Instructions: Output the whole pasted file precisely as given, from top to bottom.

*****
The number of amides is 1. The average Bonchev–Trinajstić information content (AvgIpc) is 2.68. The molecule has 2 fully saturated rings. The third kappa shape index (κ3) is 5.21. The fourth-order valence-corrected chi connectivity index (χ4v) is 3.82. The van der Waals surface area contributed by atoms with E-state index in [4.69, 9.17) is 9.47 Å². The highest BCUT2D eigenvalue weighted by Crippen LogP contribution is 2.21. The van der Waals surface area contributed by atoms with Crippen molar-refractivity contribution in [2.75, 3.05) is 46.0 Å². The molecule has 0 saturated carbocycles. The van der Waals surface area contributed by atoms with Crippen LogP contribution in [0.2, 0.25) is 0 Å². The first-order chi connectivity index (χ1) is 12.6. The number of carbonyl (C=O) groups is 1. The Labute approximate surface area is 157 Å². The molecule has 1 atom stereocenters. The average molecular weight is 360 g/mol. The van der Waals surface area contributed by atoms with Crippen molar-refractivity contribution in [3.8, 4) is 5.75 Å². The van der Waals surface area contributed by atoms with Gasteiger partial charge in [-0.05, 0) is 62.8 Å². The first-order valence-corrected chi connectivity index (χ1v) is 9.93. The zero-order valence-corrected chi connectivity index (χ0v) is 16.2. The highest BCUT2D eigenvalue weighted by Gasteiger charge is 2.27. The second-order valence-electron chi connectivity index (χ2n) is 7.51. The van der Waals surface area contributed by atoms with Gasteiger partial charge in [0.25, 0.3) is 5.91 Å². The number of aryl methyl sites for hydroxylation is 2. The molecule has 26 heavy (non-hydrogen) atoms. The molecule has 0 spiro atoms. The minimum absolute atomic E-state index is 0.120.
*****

The number of amides is 1. The average Bonchev–Trinajstić information content (AvgIpc) is 2.68. The molecule has 2 fully saturated rings. The third kappa shape index (κ3) is 5.21. The fourth-order valence-corrected chi connectivity index (χ4v) is 3.82. The van der Waals surface area contributed by atoms with E-state index in [4.69, 9.17) is 9.47 Å². The highest BCUT2D eigenvalue weighted by Crippen LogP contribution is 2.21. The van der Waals surface area contributed by atoms with Crippen molar-refractivity contribution in [2.75, 3.05) is 46.0 Å². The molecule has 0 saturated carbocycles. The van der Waals surface area contributed by atoms with Crippen LogP contribution in [0.2, 0.25) is 0 Å². The first-order chi connectivity index (χ1) is 12.6. The number of carbonyl (C=O) groups is 1. The Labute approximate surface area is 157 Å². The molecule has 1 atom stereocenters. The average molecular weight is 360 g/mol. The van der Waals surface area contributed by atoms with Crippen molar-refractivity contribution in [3.8, 4) is 5.75 Å². The van der Waals surface area contributed by atoms with Gasteiger partial charge in [-0.05, 0) is 62.8 Å². The first-order valence-corrected chi connectivity index (χ1v) is 9.93. The zero-order valence-corrected chi connectivity index (χ0v) is 16.2. The highest BCUT2D eigenvalue weighted by Gasteiger charge is 2.27. The second-order valence-electron chi connectivity index (χ2n) is 7.51. The van der Waals surface area contributed by atoms with Gasteiger partial charge in [0.25, 0.3) is 5.91 Å². The number of aryl methyl sites for hydroxylation is 2. The molecule has 26 heavy (non-hydrogen) atoms. The molecule has 0 spiro atoms. The minimum absolute atomic E-state index is 0.120.